Perhaps, again, the Wicker Man isn’t so much a strawman as it is the scarecrow I mentioned: created to placate the villagers’ fears of the harvest not happening, of starvation occurring, while allowing for the nominal civil and spiritual independence of the island. At least, this is what Lord Summerisle seems to believe.
When I look back on the film now, one issue I actually have with it has to do with Lord Summerisle. I just don’t see him as being afraid of the sacrifice. If the man had been raised through two or three generations on the culture, even with his education, he would see it as his own duty: as his own sense of noblesse oblige, to give his life to protect and better that of his people. To me, this faith — or fanaticism — should be bones deep and unshakable. Of course, there is the fact that by the paradigm of his people the man is also not a virgin — whatever that ultimately means — but that is almost irrelevant. I just don’t see someone as composed as Lord Summerisle being rattled by one setback, or the threat of his own life in the balance. He would understand the cycles of the world. He would know it was his time when the gods decreed it. It’s just that simple me, as real to me as Christopher Lee’s other character in Star Wars — Count Dooku — not begging for his life which ultimately doesn’t do in that film.
Lord Summerisle should be an ideologue with absolute conviction, and that should make him more horrifying than any blood-starved monster, that behind all the colourful pomp and circumstance is a man who is willing to serve the gods and the natural order at all costs: including murder. But, let’s play the Devil that doesn’t kill our Punch-wearing protagonist Howie, and say that perhaps it’s not an effrontery of his beliefs being insulted, but actual arrogance or pride masking a fear of failure and death motivating our friend Lord Summerisle. Aside from the fact that it makes him, and his belief as hollow as a straw man, consider what he tells Howie at the beginning of the film: that his Victorian grandfather revived the local pagan practices and rituals of the people of Summerisle to convince the people that his new strains of fruit trees would prosper in the climate.
But what if it was Lord Summerisle’s grandfather who was fooled, or ultimately fooled himself? What if, deep down, he did believe or it was the people he “led” that convinced him to reinstitute pagan elements that already existed in Summerisle, and just brought them to the surface again? What if these Lords of Summerisle really don’t lead using the name and acts of gods, but they are just figureheads for the people who are truly in charge? Lord Summerisle still operates from the monotheistic mainland order of rule, for appearances sakes, but what if the people just let him believe so long as he is useful? You know, until his role has to change? We see in Midsommar that there are a variety of different sacrificial rituals, so why couldn’t that be the case in The Wicker Man’s community of Summerisle? Lord Summerisle himself has, to an extent, realized that what began as a tool in his grandfather’s arsenal has become real, but what if it had always been real, and the Lords only deluded themselves into thinking that they could control it: this act of human sacrifice and growth and sex and primal renewal?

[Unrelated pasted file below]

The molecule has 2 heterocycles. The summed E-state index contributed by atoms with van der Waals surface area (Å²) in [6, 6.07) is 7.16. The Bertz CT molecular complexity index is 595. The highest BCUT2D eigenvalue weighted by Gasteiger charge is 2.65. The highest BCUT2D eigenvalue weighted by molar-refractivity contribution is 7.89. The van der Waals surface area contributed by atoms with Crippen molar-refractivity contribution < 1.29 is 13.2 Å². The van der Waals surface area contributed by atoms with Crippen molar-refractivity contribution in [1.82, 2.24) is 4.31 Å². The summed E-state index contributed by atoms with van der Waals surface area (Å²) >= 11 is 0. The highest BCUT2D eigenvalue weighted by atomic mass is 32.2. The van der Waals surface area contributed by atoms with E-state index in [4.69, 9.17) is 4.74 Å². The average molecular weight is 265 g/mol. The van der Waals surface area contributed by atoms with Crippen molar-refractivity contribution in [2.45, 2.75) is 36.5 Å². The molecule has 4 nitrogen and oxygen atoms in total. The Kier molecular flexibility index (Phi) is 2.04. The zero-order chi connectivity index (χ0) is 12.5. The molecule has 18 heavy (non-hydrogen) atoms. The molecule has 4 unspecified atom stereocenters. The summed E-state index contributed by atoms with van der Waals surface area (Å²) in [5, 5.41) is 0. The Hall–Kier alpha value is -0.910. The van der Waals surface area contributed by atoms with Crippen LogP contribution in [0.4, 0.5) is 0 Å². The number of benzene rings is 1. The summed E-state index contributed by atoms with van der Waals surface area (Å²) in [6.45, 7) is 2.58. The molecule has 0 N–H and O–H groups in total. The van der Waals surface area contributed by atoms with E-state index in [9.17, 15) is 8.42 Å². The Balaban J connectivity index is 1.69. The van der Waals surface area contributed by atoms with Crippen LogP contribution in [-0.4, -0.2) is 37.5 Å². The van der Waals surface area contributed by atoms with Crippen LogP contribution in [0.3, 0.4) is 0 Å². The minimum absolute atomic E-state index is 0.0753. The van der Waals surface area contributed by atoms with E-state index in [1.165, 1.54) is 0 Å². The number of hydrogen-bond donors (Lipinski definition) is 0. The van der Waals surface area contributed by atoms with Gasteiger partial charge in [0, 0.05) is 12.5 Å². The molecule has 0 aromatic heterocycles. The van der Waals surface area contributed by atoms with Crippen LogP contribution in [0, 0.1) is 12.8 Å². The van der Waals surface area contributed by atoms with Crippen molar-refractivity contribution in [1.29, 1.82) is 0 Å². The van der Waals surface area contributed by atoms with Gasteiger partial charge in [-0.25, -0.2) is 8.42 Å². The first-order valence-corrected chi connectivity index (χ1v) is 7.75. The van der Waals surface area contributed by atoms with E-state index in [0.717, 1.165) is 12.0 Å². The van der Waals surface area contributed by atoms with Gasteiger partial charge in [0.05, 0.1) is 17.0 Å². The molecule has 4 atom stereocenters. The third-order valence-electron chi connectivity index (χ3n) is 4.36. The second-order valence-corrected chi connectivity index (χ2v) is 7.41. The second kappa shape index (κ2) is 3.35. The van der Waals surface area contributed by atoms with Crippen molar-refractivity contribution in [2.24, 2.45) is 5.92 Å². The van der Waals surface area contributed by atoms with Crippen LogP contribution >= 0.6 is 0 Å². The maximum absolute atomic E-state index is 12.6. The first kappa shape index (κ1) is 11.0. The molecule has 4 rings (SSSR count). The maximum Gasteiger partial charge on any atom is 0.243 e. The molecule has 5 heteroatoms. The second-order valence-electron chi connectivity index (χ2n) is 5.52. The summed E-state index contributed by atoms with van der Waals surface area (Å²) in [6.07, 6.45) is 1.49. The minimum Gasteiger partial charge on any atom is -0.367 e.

Howie believes this impulse needs to be denied, while Lord Summerisle thinks he can embrace it, but perhaps both want to control it: one through rejecting it entirely, and the other through indulging, and directing it. .But I don’t know if either particularly understands what it is they fight for or against: certainly not Howie who realizes he had been playing a whole other kind of game, and maybe not even Lord Summerisle or the villagers to think they will get what they want by following this belief and instinct to kill and burn to have their conception of Nature give them what they want.
In the end, the fire that burns through Howie consumes the hearts of the villagers and Summerisle, and there is something beautiful in that destruction and the all-too bright joys depicted in that place and site. What is it that Lao Tzu is supposed to have said: “The flame that burns Twice as bright burns half as long.”
Right now, as of this writing, Spring has just begun — however it will look — but when you look past the literal and go into the metaphor, at the nature of what happens when you release something from the constraints and strictures of security and fear, of a structure that fails its people, what do you have left to do with that passion? Does it go into a resurgence of spirituality, of land-based beliefs, into a renaissance of sensuality and sexuality? Does it challenge the status quo and grow into something else? Or does it run rampant, become chaotic, and self-destructive beyond the sight of those who first the light the fire, or carry the spark? It’s almost romantic: in the old eighteenth century terrifying and sublime sense of the word, but somehow still beautiful for it.
These are some of my thoughts as The Wicker Man continues to smoulder in my thoughts. Forever.